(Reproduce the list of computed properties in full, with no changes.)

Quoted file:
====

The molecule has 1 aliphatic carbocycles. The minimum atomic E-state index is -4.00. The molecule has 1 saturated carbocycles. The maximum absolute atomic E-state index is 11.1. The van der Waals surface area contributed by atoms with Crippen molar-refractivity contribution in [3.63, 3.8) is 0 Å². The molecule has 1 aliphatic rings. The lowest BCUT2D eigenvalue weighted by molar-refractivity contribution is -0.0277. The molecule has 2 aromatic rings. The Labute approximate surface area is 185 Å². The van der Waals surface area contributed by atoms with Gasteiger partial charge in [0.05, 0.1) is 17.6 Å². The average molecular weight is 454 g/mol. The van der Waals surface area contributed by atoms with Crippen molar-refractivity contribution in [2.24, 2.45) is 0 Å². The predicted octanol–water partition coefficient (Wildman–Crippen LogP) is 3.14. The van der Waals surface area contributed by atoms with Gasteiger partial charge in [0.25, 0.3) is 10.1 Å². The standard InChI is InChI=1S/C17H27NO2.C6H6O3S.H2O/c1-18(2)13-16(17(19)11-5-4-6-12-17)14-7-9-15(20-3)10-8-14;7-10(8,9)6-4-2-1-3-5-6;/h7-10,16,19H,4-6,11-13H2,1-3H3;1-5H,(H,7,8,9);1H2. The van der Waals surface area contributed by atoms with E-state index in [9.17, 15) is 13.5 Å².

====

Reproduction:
The molecule has 1 aliphatic carbocycles. The minimum atomic E-state index is -4.00. The molecule has 1 saturated carbocycles. The maximum absolute atomic E-state index is 11.1. The van der Waals surface area contributed by atoms with Crippen molar-refractivity contribution in [3.63, 3.8) is 0 Å². The molecule has 1 aliphatic rings. The lowest BCUT2D eigenvalue weighted by molar-refractivity contribution is -0.0277. The molecule has 2 aromatic rings. The Labute approximate surface area is 185 Å². The van der Waals surface area contributed by atoms with Gasteiger partial charge in [0.05, 0.1) is 17.6 Å². The average molecular weight is 454 g/mol. The van der Waals surface area contributed by atoms with Crippen molar-refractivity contribution in [2.24, 2.45) is 0 Å². The predicted octanol–water partition coefficient (Wildman–Crippen LogP) is 3.14. The van der Waals surface area contributed by atoms with Gasteiger partial charge in [0.25, 0.3) is 10.1 Å². The standard InChI is InChI=1S/C17H27NO2.C6H6O3S.H2O/c1-18(2)13-16(17(19)11-5-4-6-12-17)14-7-9-15(20-3)10-8-14;7-10(8,9)6-4-2-1-3-5-6;/h7-10,16,19H,4-6,11-13H2,1-3H3;1-5H,(H,7,8,9);1H2. The van der Waals surface area contributed by atoms with E-state index in [9.17, 15) is 13.5 Å².